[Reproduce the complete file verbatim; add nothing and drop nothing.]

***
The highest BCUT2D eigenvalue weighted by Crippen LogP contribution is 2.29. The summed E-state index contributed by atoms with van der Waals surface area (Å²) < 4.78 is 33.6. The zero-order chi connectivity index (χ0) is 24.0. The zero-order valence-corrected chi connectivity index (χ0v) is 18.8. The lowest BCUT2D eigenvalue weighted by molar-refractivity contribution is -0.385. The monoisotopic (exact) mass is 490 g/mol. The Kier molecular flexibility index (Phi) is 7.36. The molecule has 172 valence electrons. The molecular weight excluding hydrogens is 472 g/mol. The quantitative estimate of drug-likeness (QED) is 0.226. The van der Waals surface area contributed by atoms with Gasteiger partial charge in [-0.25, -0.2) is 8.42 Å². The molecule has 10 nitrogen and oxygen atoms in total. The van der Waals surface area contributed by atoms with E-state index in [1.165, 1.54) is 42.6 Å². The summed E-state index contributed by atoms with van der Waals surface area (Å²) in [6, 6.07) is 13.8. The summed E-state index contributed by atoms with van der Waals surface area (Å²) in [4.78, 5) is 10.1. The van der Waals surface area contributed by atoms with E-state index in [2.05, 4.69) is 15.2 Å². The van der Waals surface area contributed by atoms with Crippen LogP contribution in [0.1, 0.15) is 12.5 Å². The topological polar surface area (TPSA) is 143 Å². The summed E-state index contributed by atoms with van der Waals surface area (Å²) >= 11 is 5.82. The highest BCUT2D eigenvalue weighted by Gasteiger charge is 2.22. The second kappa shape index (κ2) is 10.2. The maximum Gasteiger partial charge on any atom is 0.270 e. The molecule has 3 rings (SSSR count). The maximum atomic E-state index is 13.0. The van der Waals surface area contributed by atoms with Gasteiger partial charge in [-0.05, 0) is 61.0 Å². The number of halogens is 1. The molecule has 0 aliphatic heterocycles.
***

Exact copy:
The highest BCUT2D eigenvalue weighted by Crippen LogP contribution is 2.29. The summed E-state index contributed by atoms with van der Waals surface area (Å²) < 4.78 is 33.6. The zero-order chi connectivity index (χ0) is 24.0. The zero-order valence-corrected chi connectivity index (χ0v) is 18.8. The lowest BCUT2D eigenvalue weighted by molar-refractivity contribution is -0.385. The monoisotopic (exact) mass is 490 g/mol. The Kier molecular flexibility index (Phi) is 7.36. The molecule has 172 valence electrons. The molecular weight excluding hydrogens is 472 g/mol. The quantitative estimate of drug-likeness (QED) is 0.226. The van der Waals surface area contributed by atoms with Gasteiger partial charge in [-0.25, -0.2) is 8.42 Å². The molecule has 10 nitrogen and oxygen atoms in total. The van der Waals surface area contributed by atoms with E-state index in [1.165, 1.54) is 42.6 Å². The summed E-state index contributed by atoms with van der Waals surface area (Å²) in [6, 6.07) is 13.8. The summed E-state index contributed by atoms with van der Waals surface area (Å²) in [4.78, 5) is 10.1. The van der Waals surface area contributed by atoms with E-state index in [2.05, 4.69) is 15.2 Å². The van der Waals surface area contributed by atoms with Crippen LogP contribution in [0.1, 0.15) is 12.5 Å². The topological polar surface area (TPSA) is 143 Å². The summed E-state index contributed by atoms with van der Waals surface area (Å²) >= 11 is 5.82. The highest BCUT2D eigenvalue weighted by Gasteiger charge is 2.22. The second kappa shape index (κ2) is 10.2. The maximum Gasteiger partial charge on any atom is 0.270 e. The molecule has 3 rings (SSSR count). The maximum atomic E-state index is 13.0. The van der Waals surface area contributed by atoms with Gasteiger partial charge in [-0.05, 0) is 61.0 Å². The number of halogens is 1. The molecule has 0 aliphatic heterocycles.